President Trump has reversed an Obama-era memorandum on how and when the US government can deploy cyberweapons against adversaries, in an effort to loosen restrictions on such operations, The Wall Street Journal wrote, citing sources familiar with the matter.
The executive order signed by Trump on Wednesday is a retreat from an Obama-era memorandum known as Presidential Policy Directive 20 signed by then-Presidnet Barack Obama in February 2009, outlining an interagency process to be followed before the United States uses cyberattacks, particularly those targeting the country’s adversaries.
President Trump earlier criticized the excessively bureaucratic procedure of implementing the Presidential Policy Directive 20 complaining about the large number of federal agencies involved in the process.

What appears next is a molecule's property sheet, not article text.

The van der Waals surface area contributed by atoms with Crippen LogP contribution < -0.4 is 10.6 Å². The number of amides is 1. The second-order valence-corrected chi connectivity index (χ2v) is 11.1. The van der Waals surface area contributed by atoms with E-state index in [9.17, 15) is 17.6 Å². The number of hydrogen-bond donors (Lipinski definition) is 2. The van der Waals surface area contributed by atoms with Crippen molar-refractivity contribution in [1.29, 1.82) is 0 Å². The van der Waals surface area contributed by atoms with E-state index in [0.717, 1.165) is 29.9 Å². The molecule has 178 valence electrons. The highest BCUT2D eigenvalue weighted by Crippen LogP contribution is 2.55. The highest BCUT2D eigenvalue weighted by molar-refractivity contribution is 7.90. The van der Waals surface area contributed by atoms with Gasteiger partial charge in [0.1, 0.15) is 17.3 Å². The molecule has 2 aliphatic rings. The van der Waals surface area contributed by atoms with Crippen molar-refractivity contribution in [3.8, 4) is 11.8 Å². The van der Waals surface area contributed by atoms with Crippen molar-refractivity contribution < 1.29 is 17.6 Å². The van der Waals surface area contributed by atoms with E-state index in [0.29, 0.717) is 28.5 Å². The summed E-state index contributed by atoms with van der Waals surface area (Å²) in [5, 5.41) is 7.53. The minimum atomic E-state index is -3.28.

On June 18, the Pentagon authorized the US Cyber Command to raid foreign networks almost on a daily basis hoping that that such pre-emptive measures would help disable cyberweapons before they could be used.
Created in 2009, the US Cyber Command (USCYBERCOM) unifies the direction of cyberspace operations, strengthens the Pentagon’s cyberspace capabilities, and integrates and bolsters its cyber expertise. While originally created with a defensive mission in mind, it has increasingly been viewed as an offensive force.